Port Canaveral is a world-class gateway for cruises, cargo, recreation and logistics, as well as a portal to new frontiers in space. In its fiscal year ending Sept. 30, 2019, Port Canaveral hosted nearly 4.6 million revenue cruise passengers through its state-of-industry terminals and saw movement of 6 million of tons of cargo, including dry and liquid bulk, breakbulk, project and containerized goods.
Port Canaveral has a significant role and responsibility in building and sustaining a strong economy on Florida’s Space Coast and the Central Florida region – now the 10th-largest consumer market in the United States, with economic growth well above the national average. The port and its Foreign-Trade Zone No.136 furnish a unique quadrimodal transportation hub, linking sea, land, air and space with the benefits of a first-class seaport that includes easy highway access, unrestricted air draft, 43-foot deepwater sea access and uncongested multipurpose berthing.
Port Canaveral has tailored its growth deliberately and strategically. Approximately 75 percent of the port’s total revenue is derived from its cruise business, but, with an increasingly diversified cargo portfolio and growing needs of the region’s commercial space operations, the port is investing in increasing capacity with harbor and landside infrastructure improvements, such as new and renovated cruise terminal facilities and building and refurbishing multipurpose deepwater berths to keep pace with demands and promote economic prosperity for the region.
State-of-industry terminal facilities and multipurpose deepwater berths are critical to meeting the needs of today’s larger, more sophisticated vessels, adding value to the port’s capabilities and helping maintain the port’s competitive position for handling future business demands.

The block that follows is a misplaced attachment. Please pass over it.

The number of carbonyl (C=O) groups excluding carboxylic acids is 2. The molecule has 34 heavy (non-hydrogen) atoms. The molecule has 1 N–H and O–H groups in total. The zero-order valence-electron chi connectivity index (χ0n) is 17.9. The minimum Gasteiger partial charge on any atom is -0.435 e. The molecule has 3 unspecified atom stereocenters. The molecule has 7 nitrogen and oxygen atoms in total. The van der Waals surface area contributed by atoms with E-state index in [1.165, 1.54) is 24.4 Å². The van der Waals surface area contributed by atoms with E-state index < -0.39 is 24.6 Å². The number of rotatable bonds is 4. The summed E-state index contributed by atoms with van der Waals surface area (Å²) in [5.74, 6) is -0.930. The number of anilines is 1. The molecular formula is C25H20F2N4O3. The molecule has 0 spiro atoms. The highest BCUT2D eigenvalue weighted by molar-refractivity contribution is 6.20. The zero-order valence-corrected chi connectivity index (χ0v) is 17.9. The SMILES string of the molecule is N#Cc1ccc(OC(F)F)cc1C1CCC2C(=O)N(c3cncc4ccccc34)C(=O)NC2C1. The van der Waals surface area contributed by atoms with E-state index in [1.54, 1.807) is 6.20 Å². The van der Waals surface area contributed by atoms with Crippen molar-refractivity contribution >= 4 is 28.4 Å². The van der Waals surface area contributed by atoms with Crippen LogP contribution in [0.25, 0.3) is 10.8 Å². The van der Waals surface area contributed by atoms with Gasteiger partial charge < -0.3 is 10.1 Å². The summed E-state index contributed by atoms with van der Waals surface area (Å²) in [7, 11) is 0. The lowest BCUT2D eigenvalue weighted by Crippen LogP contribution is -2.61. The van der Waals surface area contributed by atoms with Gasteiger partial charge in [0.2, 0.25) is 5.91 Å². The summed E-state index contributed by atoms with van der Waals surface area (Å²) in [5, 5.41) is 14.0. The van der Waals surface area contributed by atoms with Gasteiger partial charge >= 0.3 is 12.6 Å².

Port Canaveral’s significant growth is boosting its economic impact across Florida. A newly released study shows the port’s operations in 2018 contributed $3.85 billion in economic impacts, while supporting 32,650 jobs, with $1.3 billion in wages and an estimated $107.2 million in Florida tax revenues.
Named “World’s Best Cruise Port” by Global Traveler Magazine in 2019, Port Canaveral is soon to become North America’s first liquefied natural gas cruise port. Port Canaveral is to be the homeport for Carnival Cruise Line’s Carnival Mardi Gras – a 180,000-gross-registered-ton ship powered by cleaner-burning LNG, slated to arrive at the port’s new Cruise Terminal 3. The $163 million terminal project is the largest in the port’s 66-year history.
As part of its nearly three-year preparation and planning for the arrival of the groundbreaking cruise ship, Port Canaveral expanded its maritime firefighting academy to offer advanced LNG firefighting certification training for firefighters, shipboard personnel and LNG fuel operators and transporters. The port also has on order a high-tech fireboat designed and purpose-built to provide enhanced marine firefighting and rescue capabilities. The $4.8 million 65-foot-long marine firefighting rescue vessel is targeted for delivery in fall 2020. It is to be equipped with conventional and dry-chemical firefighting apparatus to ensure safety of the port’s growing maritime operations and expanding space enterprises in the region.
Goals & Objectives
- Expand the LNG footprint and service capabilities for the cruise lines
- Work with commercial space companies to accommodate the increasing requirements of their expanding enterprise
- Balance berth utilization with the highest demand for bulkhead space in the Port’s history
Current or Planned Investments
- Cruise Terminal 3 Complex and Roadway Expansion
- North Cargo Berth 8 Uplands Improvement and Pier Extension
- Cruise Terminals 8 & 10 Renovations and Roadway Expansion
- $110 million in total revenue for 2019 (highest in Port history)
- Historic long-term 25-year agreement signed with Carnival Cruise Line includes homeporting their largest and newest class of ship and the first LNG powered cruise ship in North America
- A new mobile harbor crane (largest in USA) acquired late 2018 and put into service early 2019 to handle a variety of cargo including heavy lift of rocket boosters for commercial space
Port Canaveral’s hinterland includes the Central Florida region paralleling the I-4 corridor and the Central Florida I-95 corridor.
Cargo: Central and North Florida counties of Brevard, Polk, Indian River, Orange, Osceola, Seminole and Volusia.
Cruise: The U.S., Europe, the Bahamas and the Caribbean, Mexico, and Central and South America.
Serve the district and region by facilitating waterborne commerce, creating employment, accommodating port- related business and industry, and otherwise positively impact the economic growth of the district.